What Neurocardiogenic Syncope Really Feels Like

I get a sudden awareness that things aren’t as sharp as a moment before.

The children who just argued in the next room, now sound muffled… are they outside? How did they get there in an instant?

My peripheral vision slowly fades out. First in spots, then gone entirely as if there is nothing in the room aside from what’s right in front of me.

My body struggles with an instant and intense exhaustion like I ran a marathon. Like I haven’t slept in weeks. Like I ran a marathon after not sleeping for weeks…

The nausea crashes into me as an ocean wave crashes into the shore. My stomach is sick. My brain is sick.

My body is sick.

I fight a war against myself in this moment. Who needs the limited energy more? Sometimes my brain wins and my body loses. I lay down and go to sleep the minute my eyes shut. I will wake in an hour or two. Or three.

But sometimes my brain loses… I feel a cold come over my skin. I start to panic as my words are lost. They are in my mind, but I am no longer able to utter them. I can’t move. I can’t speak. It gets hard to even breathe. Then the world goes black. I hear the worried sounds of my babies in the distance. Mommy passed out.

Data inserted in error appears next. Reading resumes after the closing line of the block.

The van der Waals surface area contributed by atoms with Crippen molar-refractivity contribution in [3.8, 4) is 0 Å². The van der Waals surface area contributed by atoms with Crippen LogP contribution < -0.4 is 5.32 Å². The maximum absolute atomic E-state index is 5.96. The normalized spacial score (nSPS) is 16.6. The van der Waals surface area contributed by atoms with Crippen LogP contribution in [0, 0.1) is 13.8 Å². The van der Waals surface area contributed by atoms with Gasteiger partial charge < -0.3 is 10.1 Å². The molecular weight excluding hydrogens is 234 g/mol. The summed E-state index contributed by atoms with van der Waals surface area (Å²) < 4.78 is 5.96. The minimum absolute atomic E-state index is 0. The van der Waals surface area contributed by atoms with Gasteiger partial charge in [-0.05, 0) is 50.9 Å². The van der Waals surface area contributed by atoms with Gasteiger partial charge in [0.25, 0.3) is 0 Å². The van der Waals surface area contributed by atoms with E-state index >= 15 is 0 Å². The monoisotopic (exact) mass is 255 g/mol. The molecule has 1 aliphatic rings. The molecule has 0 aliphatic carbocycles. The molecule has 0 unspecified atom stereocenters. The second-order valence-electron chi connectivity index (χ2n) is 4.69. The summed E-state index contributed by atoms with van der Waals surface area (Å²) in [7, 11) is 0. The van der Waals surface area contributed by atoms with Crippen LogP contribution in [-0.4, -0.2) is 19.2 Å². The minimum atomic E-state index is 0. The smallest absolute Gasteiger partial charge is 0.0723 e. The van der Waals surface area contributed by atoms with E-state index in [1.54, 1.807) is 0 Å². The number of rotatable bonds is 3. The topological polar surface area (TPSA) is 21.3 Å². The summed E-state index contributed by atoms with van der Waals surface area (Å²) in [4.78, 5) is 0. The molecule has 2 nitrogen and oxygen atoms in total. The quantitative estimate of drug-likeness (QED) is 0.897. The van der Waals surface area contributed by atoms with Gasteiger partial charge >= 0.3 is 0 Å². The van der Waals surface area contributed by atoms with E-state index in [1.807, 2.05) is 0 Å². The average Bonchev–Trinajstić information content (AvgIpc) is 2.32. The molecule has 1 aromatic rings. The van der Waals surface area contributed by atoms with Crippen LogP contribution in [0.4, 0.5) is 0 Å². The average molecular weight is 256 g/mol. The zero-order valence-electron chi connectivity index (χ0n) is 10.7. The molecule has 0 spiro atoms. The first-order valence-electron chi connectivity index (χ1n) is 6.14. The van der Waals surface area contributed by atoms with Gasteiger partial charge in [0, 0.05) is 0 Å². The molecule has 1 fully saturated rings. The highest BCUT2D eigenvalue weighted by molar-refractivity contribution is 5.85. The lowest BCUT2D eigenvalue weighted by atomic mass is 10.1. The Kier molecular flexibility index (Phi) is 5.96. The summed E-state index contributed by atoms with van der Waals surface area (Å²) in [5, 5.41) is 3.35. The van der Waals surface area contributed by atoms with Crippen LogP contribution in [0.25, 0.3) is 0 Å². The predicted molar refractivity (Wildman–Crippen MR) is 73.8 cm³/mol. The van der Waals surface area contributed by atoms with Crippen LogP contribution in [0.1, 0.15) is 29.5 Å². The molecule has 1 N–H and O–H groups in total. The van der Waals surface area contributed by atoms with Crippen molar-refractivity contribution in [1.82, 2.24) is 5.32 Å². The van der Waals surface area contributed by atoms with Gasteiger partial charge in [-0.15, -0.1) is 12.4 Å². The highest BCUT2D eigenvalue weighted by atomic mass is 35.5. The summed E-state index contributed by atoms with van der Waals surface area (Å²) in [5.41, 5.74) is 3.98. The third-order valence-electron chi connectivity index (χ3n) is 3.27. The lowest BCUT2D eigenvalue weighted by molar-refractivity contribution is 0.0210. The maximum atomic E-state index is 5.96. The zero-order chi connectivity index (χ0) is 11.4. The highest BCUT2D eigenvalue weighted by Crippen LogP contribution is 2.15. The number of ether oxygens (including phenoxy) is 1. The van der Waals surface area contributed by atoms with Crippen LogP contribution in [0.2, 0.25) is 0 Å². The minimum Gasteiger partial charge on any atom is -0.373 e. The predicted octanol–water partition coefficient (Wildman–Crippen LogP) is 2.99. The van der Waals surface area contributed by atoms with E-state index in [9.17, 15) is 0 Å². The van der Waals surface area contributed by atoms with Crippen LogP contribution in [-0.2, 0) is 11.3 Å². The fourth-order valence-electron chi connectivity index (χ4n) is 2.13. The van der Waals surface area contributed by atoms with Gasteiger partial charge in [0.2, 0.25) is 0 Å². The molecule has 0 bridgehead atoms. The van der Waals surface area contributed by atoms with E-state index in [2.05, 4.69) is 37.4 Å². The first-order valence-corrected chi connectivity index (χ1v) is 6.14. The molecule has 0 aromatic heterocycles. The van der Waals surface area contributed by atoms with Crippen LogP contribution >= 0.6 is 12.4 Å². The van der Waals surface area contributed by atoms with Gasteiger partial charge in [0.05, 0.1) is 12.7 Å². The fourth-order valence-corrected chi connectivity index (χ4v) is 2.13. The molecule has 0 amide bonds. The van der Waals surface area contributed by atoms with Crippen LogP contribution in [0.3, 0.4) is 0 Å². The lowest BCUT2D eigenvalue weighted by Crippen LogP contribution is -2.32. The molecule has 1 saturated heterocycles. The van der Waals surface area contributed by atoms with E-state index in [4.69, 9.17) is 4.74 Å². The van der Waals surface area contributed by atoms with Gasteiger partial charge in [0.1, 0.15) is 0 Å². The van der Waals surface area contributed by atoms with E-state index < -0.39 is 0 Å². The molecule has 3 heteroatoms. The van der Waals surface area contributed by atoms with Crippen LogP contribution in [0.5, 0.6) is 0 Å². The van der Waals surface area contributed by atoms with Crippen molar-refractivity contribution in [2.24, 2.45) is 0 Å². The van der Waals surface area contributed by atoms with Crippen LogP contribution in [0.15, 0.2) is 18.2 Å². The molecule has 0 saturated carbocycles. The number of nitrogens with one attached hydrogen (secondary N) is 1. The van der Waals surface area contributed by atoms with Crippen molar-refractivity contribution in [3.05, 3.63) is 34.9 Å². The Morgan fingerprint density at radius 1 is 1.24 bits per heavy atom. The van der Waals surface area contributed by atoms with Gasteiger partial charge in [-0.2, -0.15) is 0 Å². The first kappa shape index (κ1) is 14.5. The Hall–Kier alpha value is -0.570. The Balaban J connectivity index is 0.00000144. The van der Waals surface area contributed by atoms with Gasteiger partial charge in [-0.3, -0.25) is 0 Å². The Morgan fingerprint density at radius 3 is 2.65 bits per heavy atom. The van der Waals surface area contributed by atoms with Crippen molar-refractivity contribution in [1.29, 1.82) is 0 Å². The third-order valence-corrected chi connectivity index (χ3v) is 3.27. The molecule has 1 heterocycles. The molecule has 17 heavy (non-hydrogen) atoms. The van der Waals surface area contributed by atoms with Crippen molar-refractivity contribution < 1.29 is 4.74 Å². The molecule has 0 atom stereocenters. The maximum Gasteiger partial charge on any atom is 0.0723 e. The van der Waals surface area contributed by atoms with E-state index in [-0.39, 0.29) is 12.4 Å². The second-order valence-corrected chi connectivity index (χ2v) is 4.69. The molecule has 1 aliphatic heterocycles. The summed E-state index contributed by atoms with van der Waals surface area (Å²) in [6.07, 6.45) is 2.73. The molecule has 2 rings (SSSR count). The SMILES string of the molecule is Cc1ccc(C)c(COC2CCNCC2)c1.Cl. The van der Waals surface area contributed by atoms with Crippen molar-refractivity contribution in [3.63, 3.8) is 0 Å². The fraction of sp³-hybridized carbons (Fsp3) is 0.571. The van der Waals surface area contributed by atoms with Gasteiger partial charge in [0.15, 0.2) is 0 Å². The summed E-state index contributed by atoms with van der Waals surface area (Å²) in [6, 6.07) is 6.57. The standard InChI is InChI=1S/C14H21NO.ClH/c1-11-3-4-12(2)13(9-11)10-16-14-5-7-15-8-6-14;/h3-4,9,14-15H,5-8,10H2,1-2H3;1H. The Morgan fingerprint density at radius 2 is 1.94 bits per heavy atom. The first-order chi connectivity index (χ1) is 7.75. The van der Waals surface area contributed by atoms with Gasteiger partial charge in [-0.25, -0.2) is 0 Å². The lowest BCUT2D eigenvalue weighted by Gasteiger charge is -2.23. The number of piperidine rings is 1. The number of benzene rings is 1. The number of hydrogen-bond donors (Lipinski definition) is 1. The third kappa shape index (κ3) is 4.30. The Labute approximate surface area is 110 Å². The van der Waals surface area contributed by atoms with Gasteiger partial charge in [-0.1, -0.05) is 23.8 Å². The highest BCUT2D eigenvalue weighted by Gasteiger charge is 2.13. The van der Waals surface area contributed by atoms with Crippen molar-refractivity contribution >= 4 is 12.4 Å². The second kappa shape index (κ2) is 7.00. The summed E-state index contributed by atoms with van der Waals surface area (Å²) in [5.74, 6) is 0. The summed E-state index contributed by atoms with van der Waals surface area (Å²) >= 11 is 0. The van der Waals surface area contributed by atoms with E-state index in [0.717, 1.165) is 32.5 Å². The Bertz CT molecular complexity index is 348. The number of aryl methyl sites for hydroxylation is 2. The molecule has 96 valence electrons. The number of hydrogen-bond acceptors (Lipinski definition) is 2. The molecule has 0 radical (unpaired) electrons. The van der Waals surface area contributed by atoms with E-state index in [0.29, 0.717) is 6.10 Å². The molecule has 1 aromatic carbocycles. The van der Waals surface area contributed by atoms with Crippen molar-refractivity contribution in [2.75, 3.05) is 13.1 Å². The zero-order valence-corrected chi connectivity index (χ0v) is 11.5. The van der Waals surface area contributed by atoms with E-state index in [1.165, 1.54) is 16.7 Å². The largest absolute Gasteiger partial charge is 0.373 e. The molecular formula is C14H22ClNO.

Don’t worry mommy. I’m here.

Or the sounds of strangers. Is she OK? Do I need to call a paramedic? People telling my husband to raise my feet or lift me up and him trying to explain that I have to stay there… on the ground… on the concrete… on the gravel… on a dirty bathroom floor. Wherever I happened to have gone down this time.

When I awaken I am surrounded by faces. Some I know and some I don’t. I’m embarrassed. Sometimes exposed depending on how I fell. Sometimes injured. Always sore and always ashamed. My breathing is uncontrollable for a few minutes.

Slowly everything stabilizes. I am back to normal and no one would ever know to look at me that I have this problem. I look too well to be disabled.

Everyone is fighting a demon that you’ve never met…

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